Medical personnel as the ‘second victim’ of an adverse medical event – narrative review
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St. Sophia Specialist Hospital, Warsaw, Poland
Department of Biochemistry and Molecular Biology, Centre of Postgraduate Medical Education, Warsaw, Poland
Corresponding author
Agnieszka Gibalska-Dembek   

St. Sophia Specialist Hospital, Żelazna 90, 01-004 Warsaw, Poland
Introduction and objective:
This review aims to define the phenomenon of the ‘second victim’ in the context of adverse medical events and to assess its impact on medical personnel. The prevalence of second victim syndrome is difficult to estimate, but research suggests that it may affect between 9% – 38.7% of healthcare workers. In addition, the review focuses on analyzing support strategies for mental health and the professional effectiveness of healthcare workers.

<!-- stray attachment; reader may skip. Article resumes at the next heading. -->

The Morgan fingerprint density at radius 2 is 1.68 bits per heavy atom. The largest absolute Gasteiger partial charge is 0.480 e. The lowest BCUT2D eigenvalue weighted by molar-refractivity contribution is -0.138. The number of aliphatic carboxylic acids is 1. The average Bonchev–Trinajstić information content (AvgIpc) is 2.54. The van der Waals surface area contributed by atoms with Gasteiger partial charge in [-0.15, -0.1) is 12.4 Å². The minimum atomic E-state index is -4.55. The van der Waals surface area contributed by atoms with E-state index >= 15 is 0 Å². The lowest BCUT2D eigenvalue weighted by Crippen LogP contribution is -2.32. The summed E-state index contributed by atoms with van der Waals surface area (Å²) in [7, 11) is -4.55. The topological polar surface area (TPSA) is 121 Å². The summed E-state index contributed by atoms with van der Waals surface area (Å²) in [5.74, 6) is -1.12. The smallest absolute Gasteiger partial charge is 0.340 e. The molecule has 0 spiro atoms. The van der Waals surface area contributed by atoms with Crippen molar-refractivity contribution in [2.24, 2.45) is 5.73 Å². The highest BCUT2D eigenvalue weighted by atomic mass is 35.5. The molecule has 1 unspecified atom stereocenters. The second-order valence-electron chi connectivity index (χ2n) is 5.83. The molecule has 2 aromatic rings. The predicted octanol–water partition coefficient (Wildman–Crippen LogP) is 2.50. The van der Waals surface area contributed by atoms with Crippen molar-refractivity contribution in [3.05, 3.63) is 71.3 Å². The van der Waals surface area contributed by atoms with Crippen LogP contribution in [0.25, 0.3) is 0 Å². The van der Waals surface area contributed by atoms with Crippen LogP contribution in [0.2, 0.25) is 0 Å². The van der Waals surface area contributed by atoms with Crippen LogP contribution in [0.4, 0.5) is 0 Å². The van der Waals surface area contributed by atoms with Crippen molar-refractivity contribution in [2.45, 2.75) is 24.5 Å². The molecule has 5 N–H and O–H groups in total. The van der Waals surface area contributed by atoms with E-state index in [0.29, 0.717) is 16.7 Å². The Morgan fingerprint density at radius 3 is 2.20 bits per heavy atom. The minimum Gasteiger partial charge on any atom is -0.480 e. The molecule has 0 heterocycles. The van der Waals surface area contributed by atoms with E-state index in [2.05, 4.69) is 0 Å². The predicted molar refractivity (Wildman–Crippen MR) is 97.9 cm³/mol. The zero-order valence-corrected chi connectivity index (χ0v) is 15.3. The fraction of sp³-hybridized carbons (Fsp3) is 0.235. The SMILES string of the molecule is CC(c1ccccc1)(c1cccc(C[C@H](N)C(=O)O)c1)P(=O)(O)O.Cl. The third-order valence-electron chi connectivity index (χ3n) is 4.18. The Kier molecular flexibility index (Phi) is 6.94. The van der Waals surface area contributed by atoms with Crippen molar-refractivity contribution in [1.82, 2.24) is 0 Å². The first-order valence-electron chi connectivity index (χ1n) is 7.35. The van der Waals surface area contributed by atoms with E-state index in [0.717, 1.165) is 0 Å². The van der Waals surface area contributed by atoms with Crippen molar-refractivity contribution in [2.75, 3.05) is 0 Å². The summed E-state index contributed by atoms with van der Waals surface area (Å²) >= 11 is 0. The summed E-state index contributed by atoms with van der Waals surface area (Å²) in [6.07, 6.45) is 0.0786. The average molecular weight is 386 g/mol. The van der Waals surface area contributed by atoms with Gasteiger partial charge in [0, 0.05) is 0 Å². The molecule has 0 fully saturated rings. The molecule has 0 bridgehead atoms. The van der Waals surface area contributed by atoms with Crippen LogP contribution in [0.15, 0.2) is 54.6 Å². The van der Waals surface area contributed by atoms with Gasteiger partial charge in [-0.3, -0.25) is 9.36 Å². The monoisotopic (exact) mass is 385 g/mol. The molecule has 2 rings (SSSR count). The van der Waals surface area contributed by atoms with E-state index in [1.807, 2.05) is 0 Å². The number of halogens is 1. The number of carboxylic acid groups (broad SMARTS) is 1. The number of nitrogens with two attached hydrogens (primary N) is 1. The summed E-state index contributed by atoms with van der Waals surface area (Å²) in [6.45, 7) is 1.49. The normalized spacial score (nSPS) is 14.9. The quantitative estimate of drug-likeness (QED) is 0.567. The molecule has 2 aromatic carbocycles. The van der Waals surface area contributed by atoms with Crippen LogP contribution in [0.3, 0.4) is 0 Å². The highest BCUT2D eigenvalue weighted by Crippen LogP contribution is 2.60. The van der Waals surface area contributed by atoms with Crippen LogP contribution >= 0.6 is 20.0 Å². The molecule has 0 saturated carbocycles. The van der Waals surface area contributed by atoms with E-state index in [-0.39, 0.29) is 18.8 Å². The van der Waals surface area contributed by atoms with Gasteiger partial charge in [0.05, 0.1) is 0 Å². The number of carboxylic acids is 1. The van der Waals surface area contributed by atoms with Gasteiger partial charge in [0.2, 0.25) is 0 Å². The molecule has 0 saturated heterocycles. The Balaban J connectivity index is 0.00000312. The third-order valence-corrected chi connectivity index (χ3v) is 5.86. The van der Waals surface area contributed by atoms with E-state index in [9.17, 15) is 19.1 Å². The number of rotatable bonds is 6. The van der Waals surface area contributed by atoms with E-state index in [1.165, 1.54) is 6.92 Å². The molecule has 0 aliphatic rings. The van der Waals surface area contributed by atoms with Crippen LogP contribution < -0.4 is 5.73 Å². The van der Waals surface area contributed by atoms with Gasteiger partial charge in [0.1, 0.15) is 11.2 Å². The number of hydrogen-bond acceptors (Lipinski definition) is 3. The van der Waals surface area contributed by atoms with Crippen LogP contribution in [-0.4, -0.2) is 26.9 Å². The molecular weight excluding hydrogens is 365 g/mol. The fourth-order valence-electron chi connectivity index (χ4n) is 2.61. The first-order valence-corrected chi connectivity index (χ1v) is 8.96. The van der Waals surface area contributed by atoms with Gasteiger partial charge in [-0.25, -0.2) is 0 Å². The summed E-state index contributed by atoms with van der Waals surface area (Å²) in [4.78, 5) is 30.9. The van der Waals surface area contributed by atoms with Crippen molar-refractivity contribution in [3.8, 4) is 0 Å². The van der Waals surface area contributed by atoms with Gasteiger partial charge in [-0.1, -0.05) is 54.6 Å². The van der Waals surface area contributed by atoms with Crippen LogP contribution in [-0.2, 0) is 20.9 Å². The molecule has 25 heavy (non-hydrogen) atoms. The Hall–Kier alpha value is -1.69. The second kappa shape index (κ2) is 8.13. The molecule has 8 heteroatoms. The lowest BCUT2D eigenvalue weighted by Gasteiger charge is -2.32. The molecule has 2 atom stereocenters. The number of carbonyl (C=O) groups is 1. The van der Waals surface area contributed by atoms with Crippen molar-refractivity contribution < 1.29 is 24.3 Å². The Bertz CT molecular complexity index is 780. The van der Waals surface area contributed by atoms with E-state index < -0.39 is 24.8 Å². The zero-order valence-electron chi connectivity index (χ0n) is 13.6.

Review methods:
The review comprised a systematic literature search in three main databases: PubMed, Web of Science, and Science Direct.

Brief description of the state of knowledge:
Research indicates that medical personnel, as the second victim, experience psychological and physical symptoms after the event, such as constant guilt, loss of faith in professional skills, depression, suicidal thoughts, and professional burnout, as well as sleep or eating disorders. The phenomenon can also lead to post-traumatic stress disorder (PTSD). Equally important, the second victim syndrome negatively affects work efficiency, and the quality of patient care and may encourage staff to practice defensive medicine, increasing the costs and risk of making further mistakes. Providing support to protect healthcare workers from the long-term effects of the syndrome is crucial.

Understanding second victim syndrome and effective support programmes are key to improving patient safety and the well-being of healthcare workers. Efforts should be undertaken by healthcare organizations in such a way as to integrate these aspects within healthcare systems.

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